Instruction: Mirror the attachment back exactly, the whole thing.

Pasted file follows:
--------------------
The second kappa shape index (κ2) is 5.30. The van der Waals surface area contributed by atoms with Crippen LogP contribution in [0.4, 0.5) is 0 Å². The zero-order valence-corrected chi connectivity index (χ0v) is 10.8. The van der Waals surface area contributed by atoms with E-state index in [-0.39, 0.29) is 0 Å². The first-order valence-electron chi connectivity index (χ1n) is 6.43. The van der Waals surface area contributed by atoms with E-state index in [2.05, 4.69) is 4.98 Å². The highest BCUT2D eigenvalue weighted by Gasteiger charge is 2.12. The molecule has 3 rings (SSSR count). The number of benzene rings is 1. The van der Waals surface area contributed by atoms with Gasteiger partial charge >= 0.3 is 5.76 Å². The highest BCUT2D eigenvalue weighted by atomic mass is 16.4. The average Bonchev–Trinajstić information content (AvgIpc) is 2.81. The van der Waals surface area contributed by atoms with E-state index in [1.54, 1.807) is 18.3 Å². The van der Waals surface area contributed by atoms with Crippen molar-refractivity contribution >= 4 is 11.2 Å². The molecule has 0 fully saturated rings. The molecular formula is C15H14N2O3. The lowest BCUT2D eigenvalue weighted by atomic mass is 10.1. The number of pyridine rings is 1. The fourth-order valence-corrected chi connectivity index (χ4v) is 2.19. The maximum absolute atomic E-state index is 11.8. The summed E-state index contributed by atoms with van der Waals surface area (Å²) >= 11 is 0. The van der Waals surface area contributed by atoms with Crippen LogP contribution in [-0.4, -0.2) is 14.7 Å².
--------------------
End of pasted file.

The second kappa shape index (κ2) is 5.30. The van der Waals surface area contributed by atoms with Crippen LogP contribution in [0.4, 0.5) is 0 Å². The zero-order valence-corrected chi connectivity index (χ0v) is 10.8. The van der Waals surface area contributed by atoms with E-state index in [-0.39, 0.29) is 0 Å². The first-order valence-electron chi connectivity index (χ1n) is 6.43. The van der Waals surface area contributed by atoms with E-state index in [2.05, 4.69) is 4.98 Å². The highest BCUT2D eigenvalue weighted by Gasteiger charge is 2.12. The molecule has 3 rings (SSSR count). The number of benzene rings is 1. The van der Waals surface area contributed by atoms with Gasteiger partial charge >= 0.3 is 5.76 Å². The highest BCUT2D eigenvalue weighted by atomic mass is 16.4. The average Bonchev–Trinajstić information content (AvgIpc) is 2.81. The van der Waals surface area contributed by atoms with E-state index in [1.54, 1.807) is 18.3 Å². The van der Waals surface area contributed by atoms with Crippen molar-refractivity contribution >= 4 is 11.2 Å². The molecule has 0 fully saturated rings. The molecular formula is C15H14N2O3. The lowest BCUT2D eigenvalue weighted by atomic mass is 10.1. The number of pyridine rings is 1. The fourth-order valence-corrected chi connectivity index (χ4v) is 2.19. The maximum absolute atomic E-state index is 11.8. The summed E-state index contributed by atoms with van der Waals surface area (Å²) >= 11 is 0. The van der Waals surface area contributed by atoms with Crippen LogP contribution in [-0.4, -0.2) is 14.7 Å².